Habitat group receives block grant to help build four homes
BRISTOL — Pemi-Valley Habitat for Humanity and a group of student volunteers from Bedford High School will be building the second of four houses of a project for local families in need.
Construction has already begun on one home but the second home will begin next week, with volunteers working from April 17 through 19. The homes will be located on Hedstrom Way, which is named after Reverend Douglas Hedstrom of Bristol United Church of Christ who passed away almost three years ago.
According to Diana Daigle, Public Relations and Financing Chair for Pemi- Valley Habitat for Humanity, families are selected through an application process by a Family Selection Committee. She explained that they can qualify by having a need for adequate shelter, as well as their ability to pay closing costs and the monthly house payments. They also need to be willing to partner with Habitat, which includes contributing 500 hours of sweat-equity into the home.
The first home, which is currently being built, is for Jennifer Gibbs and her three sons. The second home is for James and Patricia Reynolds and their three children, including a new baby who arrived a week prior to the ground breaking. The third home is for Jennifer and John Sprague and their daughter and the fourth home will go to Matt and Alice Mickewicz and their son.
She explained that Pemi- Valley Habitat received a community development block grant, which is paying for this site work and for the purchase of the property. Pemi-Valley Habitat was the first Habitat affiliate to be awarded a CDBG grant in New Hampshire.
“It did not come without challenges,” Daigle said. “We worked feverishly to get through all the red tape that comes along with receiving grant monies.”
She said that among the challenges was an issue with the land purchase. Working with the Community Development Finance Authority and the New Hampshire Housing Finance Authority, they were able to reach an agreement and get the project going.
She thanked George Hunton and Meena Gyawali at CDFA and to Ignatius McLellan and Carolyn Boland at NHHFA for their work. Paul Turley from Turley Construction is the construction chair for the project. She added that Woodsville Guaranty Savings Bank is financing the match for the construction of the four homes over the next two years. Attorney Deb Reynolds also provided expertise that Daigle said was invaluable.
Brian McCarthy, executive director of Pemi-Valley Habitat explained that six years ago, when the DOT widened Route 3A South, NHHFA approached Pemi- Valley Habitat with a plan to purchase property from DOT. They wanted to purchase it and lease the property to Pemi-Valley Habitat until they were ready to build, with a purchase price of $63,000. However, he explained that the site work would be very expensive and that the home owners with Habitat pay a mortgage that is low because of the volunteer labor.
“Even doing a four home cluster development, spreading the site work expenses over four mortgages would have made the homes too expensive for Habitat families,” McCarthy said. “And, we did not have the cash, estimated at $200,000 to do the site work. So, we sat on that project for six years without a solution in site. That is, until we called the Community Development Finance Authority to see if we might be eligible for any program that they administer.”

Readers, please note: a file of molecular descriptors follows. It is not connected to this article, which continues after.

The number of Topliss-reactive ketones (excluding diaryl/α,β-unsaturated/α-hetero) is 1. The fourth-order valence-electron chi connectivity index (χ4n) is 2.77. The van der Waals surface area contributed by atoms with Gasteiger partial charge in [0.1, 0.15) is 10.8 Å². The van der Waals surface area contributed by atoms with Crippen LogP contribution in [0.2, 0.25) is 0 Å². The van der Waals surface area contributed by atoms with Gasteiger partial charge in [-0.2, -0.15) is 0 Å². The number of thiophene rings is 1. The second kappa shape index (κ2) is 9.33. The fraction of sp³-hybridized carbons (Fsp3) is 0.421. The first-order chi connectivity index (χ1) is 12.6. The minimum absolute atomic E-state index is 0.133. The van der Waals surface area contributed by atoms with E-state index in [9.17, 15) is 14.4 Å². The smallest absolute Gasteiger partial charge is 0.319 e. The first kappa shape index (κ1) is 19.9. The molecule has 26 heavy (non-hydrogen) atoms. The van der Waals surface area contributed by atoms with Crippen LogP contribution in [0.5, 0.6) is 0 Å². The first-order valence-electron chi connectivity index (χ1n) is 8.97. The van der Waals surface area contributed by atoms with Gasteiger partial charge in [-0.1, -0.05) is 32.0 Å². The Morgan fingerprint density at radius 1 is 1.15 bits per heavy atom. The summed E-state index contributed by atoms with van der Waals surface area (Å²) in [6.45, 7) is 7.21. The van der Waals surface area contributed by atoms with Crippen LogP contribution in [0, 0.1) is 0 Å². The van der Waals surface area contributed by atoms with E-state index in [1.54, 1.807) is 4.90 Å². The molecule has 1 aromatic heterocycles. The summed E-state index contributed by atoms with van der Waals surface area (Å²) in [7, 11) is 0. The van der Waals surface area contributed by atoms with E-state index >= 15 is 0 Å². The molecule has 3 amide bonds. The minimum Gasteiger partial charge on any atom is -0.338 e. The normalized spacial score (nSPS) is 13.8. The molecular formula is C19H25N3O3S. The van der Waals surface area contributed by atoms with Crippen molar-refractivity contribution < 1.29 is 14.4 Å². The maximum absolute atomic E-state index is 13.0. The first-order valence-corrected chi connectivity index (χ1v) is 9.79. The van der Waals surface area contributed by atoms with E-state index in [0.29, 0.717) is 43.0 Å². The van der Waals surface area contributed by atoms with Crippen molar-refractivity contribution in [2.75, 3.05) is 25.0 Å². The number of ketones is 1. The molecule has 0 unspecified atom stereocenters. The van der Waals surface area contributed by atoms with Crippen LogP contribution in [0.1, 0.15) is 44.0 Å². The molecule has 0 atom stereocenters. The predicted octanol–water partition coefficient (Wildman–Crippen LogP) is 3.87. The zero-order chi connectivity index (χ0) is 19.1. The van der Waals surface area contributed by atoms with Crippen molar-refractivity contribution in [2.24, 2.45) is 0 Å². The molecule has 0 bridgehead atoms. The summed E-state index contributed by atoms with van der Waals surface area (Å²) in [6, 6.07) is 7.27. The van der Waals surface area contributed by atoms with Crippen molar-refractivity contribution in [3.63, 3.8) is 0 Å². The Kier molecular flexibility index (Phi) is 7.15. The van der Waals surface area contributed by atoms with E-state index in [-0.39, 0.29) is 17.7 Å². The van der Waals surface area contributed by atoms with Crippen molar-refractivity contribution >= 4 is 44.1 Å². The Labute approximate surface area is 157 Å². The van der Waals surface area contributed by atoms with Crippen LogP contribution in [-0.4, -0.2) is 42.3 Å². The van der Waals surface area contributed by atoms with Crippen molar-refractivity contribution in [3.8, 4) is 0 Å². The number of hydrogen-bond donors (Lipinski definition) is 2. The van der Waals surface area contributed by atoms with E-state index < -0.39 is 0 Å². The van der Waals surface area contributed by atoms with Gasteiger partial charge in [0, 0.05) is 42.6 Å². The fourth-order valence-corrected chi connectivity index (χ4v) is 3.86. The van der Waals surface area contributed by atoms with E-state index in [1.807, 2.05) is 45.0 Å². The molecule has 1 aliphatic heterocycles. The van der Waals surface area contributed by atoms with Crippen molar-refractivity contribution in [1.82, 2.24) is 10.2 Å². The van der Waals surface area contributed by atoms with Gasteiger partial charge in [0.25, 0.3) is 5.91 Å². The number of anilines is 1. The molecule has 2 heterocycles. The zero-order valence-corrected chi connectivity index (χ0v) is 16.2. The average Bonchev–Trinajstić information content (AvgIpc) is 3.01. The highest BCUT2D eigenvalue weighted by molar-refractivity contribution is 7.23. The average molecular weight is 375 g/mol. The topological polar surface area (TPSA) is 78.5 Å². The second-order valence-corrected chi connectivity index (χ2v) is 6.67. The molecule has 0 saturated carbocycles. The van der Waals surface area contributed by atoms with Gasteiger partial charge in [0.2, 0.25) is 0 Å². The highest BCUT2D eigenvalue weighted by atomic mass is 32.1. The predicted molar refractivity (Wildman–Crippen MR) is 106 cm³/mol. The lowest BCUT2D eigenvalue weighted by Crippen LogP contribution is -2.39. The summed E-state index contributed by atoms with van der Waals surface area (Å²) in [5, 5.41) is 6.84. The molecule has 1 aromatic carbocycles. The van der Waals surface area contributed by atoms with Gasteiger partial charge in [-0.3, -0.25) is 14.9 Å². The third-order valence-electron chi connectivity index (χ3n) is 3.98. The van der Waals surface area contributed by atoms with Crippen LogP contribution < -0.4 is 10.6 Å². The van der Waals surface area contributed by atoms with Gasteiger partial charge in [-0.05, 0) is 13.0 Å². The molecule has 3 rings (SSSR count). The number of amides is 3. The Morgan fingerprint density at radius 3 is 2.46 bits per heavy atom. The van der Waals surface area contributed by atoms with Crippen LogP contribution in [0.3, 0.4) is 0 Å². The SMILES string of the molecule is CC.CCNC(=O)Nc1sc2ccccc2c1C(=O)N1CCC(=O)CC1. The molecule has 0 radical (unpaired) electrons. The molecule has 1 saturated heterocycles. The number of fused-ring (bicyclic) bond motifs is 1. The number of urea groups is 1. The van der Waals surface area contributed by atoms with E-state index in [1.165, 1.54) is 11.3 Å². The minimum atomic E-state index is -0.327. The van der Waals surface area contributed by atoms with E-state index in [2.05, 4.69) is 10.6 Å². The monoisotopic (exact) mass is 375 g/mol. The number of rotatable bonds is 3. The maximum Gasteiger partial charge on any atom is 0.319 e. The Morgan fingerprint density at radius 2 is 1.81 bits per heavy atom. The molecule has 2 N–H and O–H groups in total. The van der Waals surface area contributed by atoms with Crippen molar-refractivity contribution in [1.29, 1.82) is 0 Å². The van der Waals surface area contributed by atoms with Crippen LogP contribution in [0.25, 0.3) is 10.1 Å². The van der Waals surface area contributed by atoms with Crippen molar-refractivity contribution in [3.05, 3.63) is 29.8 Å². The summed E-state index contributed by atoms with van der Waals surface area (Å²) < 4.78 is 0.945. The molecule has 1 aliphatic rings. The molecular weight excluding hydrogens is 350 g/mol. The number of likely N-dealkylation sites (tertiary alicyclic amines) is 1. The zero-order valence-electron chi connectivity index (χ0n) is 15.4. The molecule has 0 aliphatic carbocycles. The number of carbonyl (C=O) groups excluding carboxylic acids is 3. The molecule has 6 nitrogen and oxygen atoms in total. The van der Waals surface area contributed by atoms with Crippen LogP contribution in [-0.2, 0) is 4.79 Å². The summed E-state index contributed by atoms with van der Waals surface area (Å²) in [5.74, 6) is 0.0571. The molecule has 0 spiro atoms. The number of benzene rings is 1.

McCarthy explained that they may be eligible for a community development block grant, but the CDFA warned that, although many had tried, no Habitat in the state had been give the grant.
“But, we gave it a shot and were pleased when we were awarded $244,000 to pay for the site work on the property,” McCarthy said. “This paid for the road, the shared septic system and shared well. That allowed us to go forward with the project. It’s also interesting to note that this is the first ever cluster sub-division in Bristol and this is the first multi-home Habitat project on one property in N.H. Not bad for a small affiliate in Plymouth. We have finished the first home and Jennifer Gibbs and her three sons, Jeffrey, Lucas and Owen are moved in to their beautiful, new, energy efficient home.”
McCarthy said that Habitat builds simple but energy efficient homes with square footage of about 1,100 square feet. They are three bedroom houses with one bathroom, built beyond Energy Star rating so they have an extremely energy efficient home. McCarthy said that they have volunteers from all over, and that they are a wide variety of ages and backgrounds. He added that they are also fortunate to have a Campus Chapter of Habitat for Humanity at Plymouth State. He said that they have also had groups from the New Hampton School that will be coming back to the build, to go along with the group from Bedford.
“Often times, plumbers and electricians will donate their time as well,” Mc- Carthy explained. “We often get materials at reduced costs or donated. Dow donates fiber board insulation. Whirlpool donates a stove and refrigerator for every Habitat home. We do an annual campaign to raise funds. Our ReStore in Ashland is also a source of funds that go toward our builds.”
McCarthy explained that the Campus Chapter holds also holds raisers. The Bristol United Church of Christ held a fund raising dinner recently and donations come from many places. However, normally they build one home per year and this project calls for building two per year, for two years.
This house will be finished by the fall and house three will be finished in the spring of 2014. The final house is scheduled to be finished by the fall of 2014.
For more information log onto pemivalleyhabitat.org.